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Turnaround for Riot?

The new business model Riot Games is bringing to LoL esports




It’s not news to anyone that League of Legneds is one of the most popular competitive multiplayer games in the industry today. But there’s more to it than that.

League of Legends is also one of the leading markets available for eSports betting. That’s why every little change in this sector easily catches the attention of enthusiasts following the game and its competitive sector. The latest introduction of Riot Games’s new business model regarding LoL esports is one of them. But what is it all about, exactly?

Riot Games has published a strategy that will bring change to the state of League. According to John Needham, president of esports at Riot Games, the business model for LoL will now be following the path set by the Valorant Champions Tour, which focuses on another major competitive game from Riot.

The new model was mainly designed to help provide a more predictable stream of revenue and long-term sustainability for LoL esports. This model is planned to be implemented across various pro regions including the LCK, LCS, and LEC, to better reflect the evolving reality of the esports industry. Riot Games is also having discussions with the LPL on how to develop and use its new business approach.

The essence of the new model

The new LoL business model is quite similar to what VCT fans have already seen and experienced. It involves a “financial upside driven by in-game virtual items that reflect the support of LoL esports enthusiasts around the world.” The purpose is to generate enough revenue to cover the costs of Riot Games, its teams, and its stakeholders who have investments in the esports ecosystem, while also ensuring an enduring career for gamers to play professionally. 

In a blog post, Needham also touched on the topic of how much Riot has spent on LoL esports annually since its inception. According to Needham, the amount has reached hundreds of millions of dollars. In addition, he brought forward the current business model of LoL, which requires teams to commit to paying about 10 million to take part in a league while only getting back 50% of certain revenues generated by the league. The biggest part of this revenue block comes from sponsorships and media rights. 

Riot shared the intent behind the new model, which can help to fill the existing gaps through the following solutions.

  • Align incentives between the league and the teams.
  • Give the teams a long-term place in the league so that they can sign multi-year contracts for pro players and more reliable sponsorships. 
  • Bring to the teams a new way to share in the league’s financial success.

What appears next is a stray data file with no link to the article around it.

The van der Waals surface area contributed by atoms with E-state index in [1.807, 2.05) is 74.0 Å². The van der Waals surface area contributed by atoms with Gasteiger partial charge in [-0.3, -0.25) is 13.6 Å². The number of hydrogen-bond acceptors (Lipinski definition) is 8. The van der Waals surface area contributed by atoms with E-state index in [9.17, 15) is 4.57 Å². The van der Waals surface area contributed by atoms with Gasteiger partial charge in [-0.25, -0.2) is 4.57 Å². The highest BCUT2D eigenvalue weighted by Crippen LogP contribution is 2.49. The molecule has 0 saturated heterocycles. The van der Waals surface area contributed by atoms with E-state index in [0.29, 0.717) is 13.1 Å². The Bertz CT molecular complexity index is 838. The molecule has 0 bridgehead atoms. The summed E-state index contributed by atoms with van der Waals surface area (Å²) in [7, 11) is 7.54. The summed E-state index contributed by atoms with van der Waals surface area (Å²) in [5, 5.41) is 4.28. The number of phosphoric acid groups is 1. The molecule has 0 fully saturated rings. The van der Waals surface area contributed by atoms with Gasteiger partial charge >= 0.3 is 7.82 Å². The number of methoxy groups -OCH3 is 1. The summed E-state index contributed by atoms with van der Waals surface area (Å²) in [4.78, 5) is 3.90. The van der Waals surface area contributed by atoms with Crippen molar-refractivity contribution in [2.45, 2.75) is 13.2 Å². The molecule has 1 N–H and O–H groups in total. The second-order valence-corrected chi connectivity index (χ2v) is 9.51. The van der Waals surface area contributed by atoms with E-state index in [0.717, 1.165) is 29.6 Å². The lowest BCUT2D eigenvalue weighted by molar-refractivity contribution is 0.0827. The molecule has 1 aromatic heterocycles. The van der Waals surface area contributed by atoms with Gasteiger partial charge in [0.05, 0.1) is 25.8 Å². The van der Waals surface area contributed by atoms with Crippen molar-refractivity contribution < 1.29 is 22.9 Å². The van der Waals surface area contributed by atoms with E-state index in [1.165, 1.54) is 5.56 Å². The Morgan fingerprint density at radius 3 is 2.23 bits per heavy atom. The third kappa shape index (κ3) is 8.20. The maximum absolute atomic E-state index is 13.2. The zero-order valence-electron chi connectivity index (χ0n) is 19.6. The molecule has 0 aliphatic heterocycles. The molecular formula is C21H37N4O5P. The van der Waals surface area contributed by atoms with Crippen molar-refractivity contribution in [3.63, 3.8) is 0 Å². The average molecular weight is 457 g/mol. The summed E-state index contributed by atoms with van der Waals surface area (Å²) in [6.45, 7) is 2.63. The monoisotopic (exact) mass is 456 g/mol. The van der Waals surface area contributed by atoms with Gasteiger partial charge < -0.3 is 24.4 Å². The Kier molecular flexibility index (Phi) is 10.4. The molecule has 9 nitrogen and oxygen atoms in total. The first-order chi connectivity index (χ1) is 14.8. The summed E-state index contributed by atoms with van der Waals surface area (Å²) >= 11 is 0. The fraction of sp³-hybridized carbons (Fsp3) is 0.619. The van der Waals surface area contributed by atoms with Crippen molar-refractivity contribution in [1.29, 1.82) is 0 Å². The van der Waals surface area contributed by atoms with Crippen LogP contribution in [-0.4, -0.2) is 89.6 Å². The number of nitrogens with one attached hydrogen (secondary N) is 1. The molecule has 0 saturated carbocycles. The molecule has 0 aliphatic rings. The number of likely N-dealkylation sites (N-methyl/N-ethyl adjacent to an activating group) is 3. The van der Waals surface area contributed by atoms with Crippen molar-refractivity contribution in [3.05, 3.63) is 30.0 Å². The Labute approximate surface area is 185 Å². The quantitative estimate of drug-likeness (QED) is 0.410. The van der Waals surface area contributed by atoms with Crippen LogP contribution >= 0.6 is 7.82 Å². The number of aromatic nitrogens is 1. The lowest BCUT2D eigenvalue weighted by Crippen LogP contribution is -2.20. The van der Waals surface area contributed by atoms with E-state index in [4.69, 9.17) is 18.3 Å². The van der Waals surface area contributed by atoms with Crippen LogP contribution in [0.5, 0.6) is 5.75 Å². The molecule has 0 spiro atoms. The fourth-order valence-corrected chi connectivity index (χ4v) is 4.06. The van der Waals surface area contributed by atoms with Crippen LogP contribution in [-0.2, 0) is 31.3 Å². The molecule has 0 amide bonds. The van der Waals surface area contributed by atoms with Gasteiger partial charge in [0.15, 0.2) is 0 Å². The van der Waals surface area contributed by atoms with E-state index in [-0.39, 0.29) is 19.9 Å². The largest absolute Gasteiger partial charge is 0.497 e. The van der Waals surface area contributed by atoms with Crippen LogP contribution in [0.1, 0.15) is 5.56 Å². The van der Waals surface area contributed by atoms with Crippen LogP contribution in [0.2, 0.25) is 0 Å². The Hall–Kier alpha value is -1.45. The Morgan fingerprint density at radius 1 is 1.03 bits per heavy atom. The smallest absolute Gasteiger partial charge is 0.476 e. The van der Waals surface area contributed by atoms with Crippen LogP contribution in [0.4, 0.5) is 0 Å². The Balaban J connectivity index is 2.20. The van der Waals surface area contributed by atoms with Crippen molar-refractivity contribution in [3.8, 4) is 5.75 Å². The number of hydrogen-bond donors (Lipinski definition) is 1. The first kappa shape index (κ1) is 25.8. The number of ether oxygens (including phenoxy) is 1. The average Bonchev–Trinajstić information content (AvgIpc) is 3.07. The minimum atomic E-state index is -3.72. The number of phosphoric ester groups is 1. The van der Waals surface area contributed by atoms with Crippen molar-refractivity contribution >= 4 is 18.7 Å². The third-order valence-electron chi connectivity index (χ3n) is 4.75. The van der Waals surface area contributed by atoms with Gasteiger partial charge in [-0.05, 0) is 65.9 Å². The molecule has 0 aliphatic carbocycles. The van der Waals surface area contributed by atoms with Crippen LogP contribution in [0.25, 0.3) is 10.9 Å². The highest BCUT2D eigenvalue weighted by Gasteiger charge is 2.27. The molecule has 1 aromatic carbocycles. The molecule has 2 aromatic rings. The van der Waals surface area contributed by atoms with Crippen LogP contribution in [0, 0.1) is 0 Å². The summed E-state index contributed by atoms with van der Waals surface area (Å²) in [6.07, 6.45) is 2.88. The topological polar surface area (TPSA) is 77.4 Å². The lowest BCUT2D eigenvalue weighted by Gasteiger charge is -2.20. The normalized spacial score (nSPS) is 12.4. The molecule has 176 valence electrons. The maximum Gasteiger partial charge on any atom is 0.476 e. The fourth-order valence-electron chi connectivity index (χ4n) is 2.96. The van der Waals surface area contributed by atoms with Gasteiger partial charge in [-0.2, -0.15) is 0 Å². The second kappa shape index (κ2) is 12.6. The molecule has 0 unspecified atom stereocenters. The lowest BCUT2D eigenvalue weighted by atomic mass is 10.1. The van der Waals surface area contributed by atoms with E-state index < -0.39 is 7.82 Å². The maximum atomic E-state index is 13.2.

Under the new model, teams in the LEC, LCK, and LCS will now share in revenue from digital content sales and will be paid a fixed stipend. This will significantly shift the revenue-sharing system away from sponsorship sales as the main source of revenue. 

Riot’s new business approach will also bring changes to how LoL esports appropriates and distributes digital revenue through the global revenue pool, or GRP, with its team partners. It offers to allocate the revenue to the teams in three primary ways:

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REYKJAVIK, ICELAND – OCTOBER 27: T1’s Lee “Faker” Sang-hyeok poses at the League of Legends World Championship Semifinals Stage Features Day on October 27, 2021 in Reykjavik, Iceland. (Photo by Colin Young-Wolff/Riot Games)
  • Fandom Shares: It takes 15% shares of the GRP and rewards teams for developing strong fandom for their leagues, team brands and players.
  • Competitive Shares: The Competitive bucket takes 35% of the GRP. These shares are allocated depending on competitive performance and are divided into two main stipends: one based on international event placements and the other based on standings in regional leagues.
  • General Shares: It involves 50% of the GRP and is granted to teams in Tier 1.

With the previous business model, only teams that competed at global events such as the annual World Championship or Mid-Season Invitational tournaments could have a share of the digital content sales that were related to those events. This means that only about 20–30 teams could take part in digital revenue in each season. The GRP will help to stretch the revenue stream to more teams in the LoL ecosystem.

This is a huge change for all teams within LoL esports as it can massively turn the wheels of the industry, which for some have feared to be on the downside. With the new business approach, Riot Games is trying its best to support the esports scene it’s developing.

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